A common misconception surrounding pet waste disposal is that Fido or Fluffy’s waste serves as a natural fertilizer and can simply be collected into the garden or flower bed. Dog parents take note: This is not true. In fact, leaving pet waste on the ground or concentrating it in one specific area of the yard can seriously harm soil quality and can be dangerous for both families and their pets.
The idea that pet waste makes for a plentiful and affordable fertilizer stems from the use of cow or horse waste as a soil enhancer. But not all waste is made equal, and whether a specific animal’s waste is beneficial to the ground it lays on depends primarily upon the animal’s diet. As a rule of thumb, in order for waste to be used as an effective fertilizer, it must consist mainly of digested plant matter.
Cows and horses are herbivores, which makes their waste ideal for use as fertilizer. Dogs, on the other hand, are carnivores, making their byproducts unsuitable for soil enrichment.
Another common practice for disposing of collected waste is to designate an area of the yard as a sort of compost heap, with the hope that the waste will decompose over time. For anyone with such an arrangement, you may notice that your heap has yet to disappear, but rather continues growing.
It is possible to compost dog waste, but in order to do so, the heap must exceed 165 degrees Fahrenheit for approximately five days to safely sterilize the manure. Unfortunately, most backyard compost systems rarely reach this temperature, and even if they did, it would still be inadvisable to use the waste as fertilizer. According to the Environmental Protection Agency, dog waste—composted or otherwise—should never be used on crops grown for human consumption.
As simple and natural of a solution as it may seem, this practice is actually bad for the environment and also presents a host of potential health hazards for you, your family, and your pet.
Dog waste carries disease-causing bacteria that can be transmitted directly to humans and make them sick. Ringworm, roundworm, salmonella, and giardia are examples of such bacteria, all of which are found in dog feces and are easily transferable upon contact.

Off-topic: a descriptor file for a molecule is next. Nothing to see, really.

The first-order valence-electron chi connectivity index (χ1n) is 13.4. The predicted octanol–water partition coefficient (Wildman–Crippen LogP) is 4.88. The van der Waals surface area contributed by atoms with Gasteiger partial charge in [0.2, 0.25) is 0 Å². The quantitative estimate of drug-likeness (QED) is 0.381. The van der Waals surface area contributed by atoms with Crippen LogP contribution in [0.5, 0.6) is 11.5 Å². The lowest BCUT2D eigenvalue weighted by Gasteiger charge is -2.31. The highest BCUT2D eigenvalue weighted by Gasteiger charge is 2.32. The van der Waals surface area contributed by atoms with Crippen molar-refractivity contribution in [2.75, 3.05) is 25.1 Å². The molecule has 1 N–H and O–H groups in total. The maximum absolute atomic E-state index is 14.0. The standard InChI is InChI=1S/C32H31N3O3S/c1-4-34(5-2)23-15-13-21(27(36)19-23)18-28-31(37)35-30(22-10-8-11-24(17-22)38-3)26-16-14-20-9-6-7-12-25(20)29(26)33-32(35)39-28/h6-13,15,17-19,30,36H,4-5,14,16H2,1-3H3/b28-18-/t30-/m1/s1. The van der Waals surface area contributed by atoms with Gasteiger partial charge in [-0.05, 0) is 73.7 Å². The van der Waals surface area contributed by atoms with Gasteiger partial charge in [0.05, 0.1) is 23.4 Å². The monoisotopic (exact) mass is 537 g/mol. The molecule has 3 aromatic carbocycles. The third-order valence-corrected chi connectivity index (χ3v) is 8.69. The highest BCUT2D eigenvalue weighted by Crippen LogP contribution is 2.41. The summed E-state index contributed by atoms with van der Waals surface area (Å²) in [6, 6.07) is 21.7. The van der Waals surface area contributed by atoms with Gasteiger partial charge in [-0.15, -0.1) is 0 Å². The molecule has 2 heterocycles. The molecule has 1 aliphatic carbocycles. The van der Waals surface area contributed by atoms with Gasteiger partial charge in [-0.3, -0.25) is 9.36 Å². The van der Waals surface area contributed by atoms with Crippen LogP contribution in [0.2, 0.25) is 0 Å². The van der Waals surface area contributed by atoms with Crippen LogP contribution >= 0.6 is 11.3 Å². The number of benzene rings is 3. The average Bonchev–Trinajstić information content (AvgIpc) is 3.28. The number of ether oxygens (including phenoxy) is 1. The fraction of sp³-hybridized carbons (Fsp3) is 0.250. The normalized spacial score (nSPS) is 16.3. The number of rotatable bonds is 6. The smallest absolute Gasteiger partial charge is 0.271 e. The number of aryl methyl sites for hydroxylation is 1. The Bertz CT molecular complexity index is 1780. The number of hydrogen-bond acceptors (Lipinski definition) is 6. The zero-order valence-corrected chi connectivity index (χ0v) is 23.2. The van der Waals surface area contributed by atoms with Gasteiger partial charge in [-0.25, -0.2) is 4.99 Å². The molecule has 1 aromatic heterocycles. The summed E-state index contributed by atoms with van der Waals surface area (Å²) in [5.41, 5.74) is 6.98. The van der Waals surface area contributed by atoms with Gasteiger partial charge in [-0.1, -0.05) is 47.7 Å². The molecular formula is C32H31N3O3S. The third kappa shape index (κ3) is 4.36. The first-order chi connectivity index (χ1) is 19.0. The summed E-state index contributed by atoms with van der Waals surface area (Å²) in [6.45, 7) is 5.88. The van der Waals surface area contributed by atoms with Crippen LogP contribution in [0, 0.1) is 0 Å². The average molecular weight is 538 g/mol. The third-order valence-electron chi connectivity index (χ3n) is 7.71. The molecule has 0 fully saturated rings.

Roundworm, for example, is one of the most common parasites found in dog doo and it can remain infectious in contaminated soil and water for years. How prevalent is roundworm? A recent CDC study found that 14 percent of Americans tested positive for them.
Pet waste should always be picked up and removed from your property on a regular basis. DoodyCalls recommends scooping waste into a trash bag, then double-wrapping it with another bag and placing in the garbage to be collected and taken to the landfill. However, you should check to make sure this method of disposal is in accordance with local laws and regulations.
If you do follow the bag and garbage method, be sure to double bag the waste and tie knots at the top of both bags to ensure the waste is properly sealed. This is mainly to protect garbage collectors from coming into contact with the waste upon pickup.
For those who prefer to wash their hands clean of the entire cleanup business, local pet waste removal services will gladly handle all of the messy work for you, including removal of accumulated waste heaps.
This article is provided by the experts at DoodyCalls, the nation’s leading professional pet waste management service for homeowners and their communities. Scooping over eight million doggie deposits nationwide every year, DoodyCalls is making the world a better place to live, one yard at a time.